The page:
Design TeamAntonin Ziegler
Text description provided by the architects. Beyond the Walls
On the last path before the earth falls away into the sea, a small country house is tucked into an embankment. Introverted on the edge of the cliffs, it protects itself from the winds and the ocean spray. Inside, piles of books are stacked in every corner and recess. The rhythm of the day is marked by the turning of pages and punctuated by the comings and goings of the house cats.
The occupants feel cramped and not isolated enough. They desire a place where they can read, write, and dream… where they can take their stories beyond the thick walls of stone that surround them.
At the end of an impasse, on top of a cliff, at the end of the world … What better place to escape from the world, to create a space that allows thoughts to run wild?
Inserted into the existing house, a small stair leads to a space that is suspended amongst the trees. From it, we can perceive the village and the horizon along the sea below. Open on three sides, it is like a book opened onto the landscape.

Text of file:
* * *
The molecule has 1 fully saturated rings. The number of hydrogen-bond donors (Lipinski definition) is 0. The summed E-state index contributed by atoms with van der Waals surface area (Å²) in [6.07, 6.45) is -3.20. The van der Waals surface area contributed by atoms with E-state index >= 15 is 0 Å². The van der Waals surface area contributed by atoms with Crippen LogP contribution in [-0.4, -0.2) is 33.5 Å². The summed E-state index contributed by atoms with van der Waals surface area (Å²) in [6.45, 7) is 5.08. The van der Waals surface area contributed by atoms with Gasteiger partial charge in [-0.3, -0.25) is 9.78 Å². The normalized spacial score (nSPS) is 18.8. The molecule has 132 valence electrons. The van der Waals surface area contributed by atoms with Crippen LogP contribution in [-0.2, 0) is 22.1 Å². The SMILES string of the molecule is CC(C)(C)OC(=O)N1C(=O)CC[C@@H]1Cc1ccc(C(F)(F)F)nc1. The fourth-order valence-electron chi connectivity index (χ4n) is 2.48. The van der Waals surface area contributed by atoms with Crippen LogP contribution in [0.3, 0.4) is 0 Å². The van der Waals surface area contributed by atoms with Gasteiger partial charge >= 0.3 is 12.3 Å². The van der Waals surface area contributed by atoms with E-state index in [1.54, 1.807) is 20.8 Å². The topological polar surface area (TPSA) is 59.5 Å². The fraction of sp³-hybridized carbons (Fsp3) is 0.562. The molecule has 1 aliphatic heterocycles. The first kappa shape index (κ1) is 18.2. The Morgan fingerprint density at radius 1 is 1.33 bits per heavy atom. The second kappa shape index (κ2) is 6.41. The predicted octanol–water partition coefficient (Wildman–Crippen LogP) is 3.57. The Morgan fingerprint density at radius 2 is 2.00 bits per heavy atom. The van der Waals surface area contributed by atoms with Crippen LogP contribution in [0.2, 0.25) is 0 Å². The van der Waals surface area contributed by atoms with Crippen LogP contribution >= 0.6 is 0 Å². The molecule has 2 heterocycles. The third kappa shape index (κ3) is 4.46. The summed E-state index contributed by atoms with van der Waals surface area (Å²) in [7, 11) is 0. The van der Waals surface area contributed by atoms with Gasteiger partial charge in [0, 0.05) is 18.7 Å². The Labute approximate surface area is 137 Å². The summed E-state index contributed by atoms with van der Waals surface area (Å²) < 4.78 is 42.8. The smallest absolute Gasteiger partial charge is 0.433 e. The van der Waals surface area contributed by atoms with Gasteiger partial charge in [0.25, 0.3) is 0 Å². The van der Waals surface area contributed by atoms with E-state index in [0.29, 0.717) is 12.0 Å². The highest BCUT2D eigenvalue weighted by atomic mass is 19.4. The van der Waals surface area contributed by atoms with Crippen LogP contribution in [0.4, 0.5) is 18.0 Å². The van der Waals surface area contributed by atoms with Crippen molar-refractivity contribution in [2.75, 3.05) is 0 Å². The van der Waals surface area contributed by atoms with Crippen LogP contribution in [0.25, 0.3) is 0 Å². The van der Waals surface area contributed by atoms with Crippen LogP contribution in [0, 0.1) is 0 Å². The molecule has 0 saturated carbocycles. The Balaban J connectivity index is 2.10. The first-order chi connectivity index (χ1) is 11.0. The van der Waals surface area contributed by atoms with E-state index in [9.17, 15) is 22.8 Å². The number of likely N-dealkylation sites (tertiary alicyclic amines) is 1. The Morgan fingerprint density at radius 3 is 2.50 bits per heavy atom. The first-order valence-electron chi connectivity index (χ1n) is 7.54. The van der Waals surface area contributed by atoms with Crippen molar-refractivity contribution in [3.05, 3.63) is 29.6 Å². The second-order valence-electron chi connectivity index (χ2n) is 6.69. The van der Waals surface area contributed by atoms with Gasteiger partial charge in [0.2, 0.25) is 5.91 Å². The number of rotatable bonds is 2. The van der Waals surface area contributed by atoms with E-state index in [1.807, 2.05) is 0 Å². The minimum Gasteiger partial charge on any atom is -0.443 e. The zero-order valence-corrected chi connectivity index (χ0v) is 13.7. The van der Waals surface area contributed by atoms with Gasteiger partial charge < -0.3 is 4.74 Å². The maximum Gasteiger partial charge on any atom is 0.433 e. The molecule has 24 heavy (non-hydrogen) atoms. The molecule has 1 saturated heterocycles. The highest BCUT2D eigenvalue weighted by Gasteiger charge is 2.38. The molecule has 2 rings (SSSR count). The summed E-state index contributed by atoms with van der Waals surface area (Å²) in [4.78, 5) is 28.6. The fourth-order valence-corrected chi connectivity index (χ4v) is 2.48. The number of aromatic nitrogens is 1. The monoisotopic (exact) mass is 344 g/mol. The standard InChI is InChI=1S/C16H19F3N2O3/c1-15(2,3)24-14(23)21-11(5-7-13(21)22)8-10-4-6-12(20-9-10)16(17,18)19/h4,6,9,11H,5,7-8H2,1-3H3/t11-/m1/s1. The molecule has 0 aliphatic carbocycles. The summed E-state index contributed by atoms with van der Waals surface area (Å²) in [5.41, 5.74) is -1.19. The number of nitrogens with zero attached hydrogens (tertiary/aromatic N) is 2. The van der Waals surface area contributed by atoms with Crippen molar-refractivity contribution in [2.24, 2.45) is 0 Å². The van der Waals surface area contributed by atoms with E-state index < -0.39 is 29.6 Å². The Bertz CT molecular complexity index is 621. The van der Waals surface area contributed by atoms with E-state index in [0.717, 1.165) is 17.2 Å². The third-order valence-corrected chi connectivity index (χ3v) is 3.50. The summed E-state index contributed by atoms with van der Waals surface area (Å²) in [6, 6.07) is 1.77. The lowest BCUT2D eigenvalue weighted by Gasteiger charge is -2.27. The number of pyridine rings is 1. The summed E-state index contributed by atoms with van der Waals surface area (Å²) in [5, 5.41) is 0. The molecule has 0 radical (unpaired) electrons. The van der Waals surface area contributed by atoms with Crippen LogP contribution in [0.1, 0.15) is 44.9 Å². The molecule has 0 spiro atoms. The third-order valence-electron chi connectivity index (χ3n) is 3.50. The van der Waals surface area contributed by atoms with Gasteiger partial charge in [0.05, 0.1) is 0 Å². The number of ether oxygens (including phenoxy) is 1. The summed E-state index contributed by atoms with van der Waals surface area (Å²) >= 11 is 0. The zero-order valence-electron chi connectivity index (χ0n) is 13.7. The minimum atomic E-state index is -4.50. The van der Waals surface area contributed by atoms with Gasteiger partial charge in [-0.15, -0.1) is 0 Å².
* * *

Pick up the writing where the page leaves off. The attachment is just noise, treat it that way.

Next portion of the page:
The space provides an escape from every known frame of reference. It clears away limits through a rupture in form, scale, and structure. It marks the will to create a special and unique place. Abandoning the roof in order to create a simple form without any particular associations, the walls are covered inside and out with wooden boards. The dimension of the main window, unusual and nonstandard, entirely modifies the relationship with the exterior. From the concealment of the structure—so that the window can open completely onto the landscape—to the repetition of the lamps into the distance through a game of reflection, the space leads its occupants into towards an unknown and mysterious world.
The window of a house that exists no longer
Beyond simply providing a view for its inhabitants and offering a place for evasion, the space also creates a new image within the landscape. It dramatizes an introspective life as incarnated by the library, frames it through the large opening, and decorates it with the surrounding nature.
The focalization on this newly unveiled space creates a relationship that tends to make the existing house disappear. The perception of this strange abstract scene, rising ex nihilo, proposes to the observer as well to escape into his own imagination.